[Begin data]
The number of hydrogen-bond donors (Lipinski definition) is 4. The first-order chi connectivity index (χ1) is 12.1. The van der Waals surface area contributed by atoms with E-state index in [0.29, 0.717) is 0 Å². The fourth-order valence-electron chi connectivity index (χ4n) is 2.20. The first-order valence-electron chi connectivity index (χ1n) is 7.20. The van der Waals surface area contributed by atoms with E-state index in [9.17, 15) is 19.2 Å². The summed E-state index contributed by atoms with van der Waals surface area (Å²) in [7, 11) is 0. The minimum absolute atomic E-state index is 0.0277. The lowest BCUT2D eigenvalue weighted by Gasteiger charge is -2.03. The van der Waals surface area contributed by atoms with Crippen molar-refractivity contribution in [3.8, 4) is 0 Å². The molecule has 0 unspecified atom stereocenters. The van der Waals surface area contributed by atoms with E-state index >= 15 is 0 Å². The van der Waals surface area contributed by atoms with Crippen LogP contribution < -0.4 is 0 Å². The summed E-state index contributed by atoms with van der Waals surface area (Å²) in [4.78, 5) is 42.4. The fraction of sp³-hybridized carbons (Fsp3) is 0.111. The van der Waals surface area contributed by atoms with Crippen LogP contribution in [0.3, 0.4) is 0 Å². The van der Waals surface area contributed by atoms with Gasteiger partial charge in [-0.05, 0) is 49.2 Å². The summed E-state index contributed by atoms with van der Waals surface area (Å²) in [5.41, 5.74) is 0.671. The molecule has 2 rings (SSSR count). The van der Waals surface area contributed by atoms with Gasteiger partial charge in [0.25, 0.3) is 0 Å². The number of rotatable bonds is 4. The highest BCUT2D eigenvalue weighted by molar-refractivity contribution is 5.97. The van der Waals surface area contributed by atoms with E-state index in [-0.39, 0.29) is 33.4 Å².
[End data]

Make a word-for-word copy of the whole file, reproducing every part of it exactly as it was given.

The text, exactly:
The number of hydrogen-bond donors (Lipinski definition) is 4. The first-order chi connectivity index (χ1) is 12.1. The van der Waals surface area contributed by atoms with E-state index in [0.29, 0.717) is 0 Å². The fourth-order valence-electron chi connectivity index (χ4n) is 2.20. The first-order valence-electron chi connectivity index (χ1n) is 7.20. The van der Waals surface area contributed by atoms with E-state index in [9.17, 15) is 19.2 Å². The summed E-state index contributed by atoms with van der Waals surface area (Å²) in [7, 11) is 0. The minimum absolute atomic E-state index is 0.0277. The lowest BCUT2D eigenvalue weighted by Gasteiger charge is -2.03. The van der Waals surface area contributed by atoms with Crippen molar-refractivity contribution in [3.8, 4) is 0 Å². The molecule has 0 unspecified atom stereocenters. The van der Waals surface area contributed by atoms with E-state index >= 15 is 0 Å². The van der Waals surface area contributed by atoms with Crippen LogP contribution < -0.4 is 0 Å². The summed E-state index contributed by atoms with van der Waals surface area (Å²) in [4.78, 5) is 42.4. The fraction of sp³-hybridized carbons (Fsp3) is 0.111. The van der Waals surface area contributed by atoms with Crippen LogP contribution in [0.3, 0.4) is 0 Å². The van der Waals surface area contributed by atoms with Gasteiger partial charge in [-0.05, 0) is 49.2 Å². The summed E-state index contributed by atoms with van der Waals surface area (Å²) in [5.41, 5.74) is 0.671. The molecule has 2 rings (SSSR count). The van der Waals surface area contributed by atoms with Gasteiger partial charge in [0.25, 0.3) is 0 Å². The number of rotatable bonds is 4. The highest BCUT2D eigenvalue weighted by molar-refractivity contribution is 5.97. The van der Waals surface area contributed by atoms with E-state index in [-0.39, 0.29) is 33.4 Å².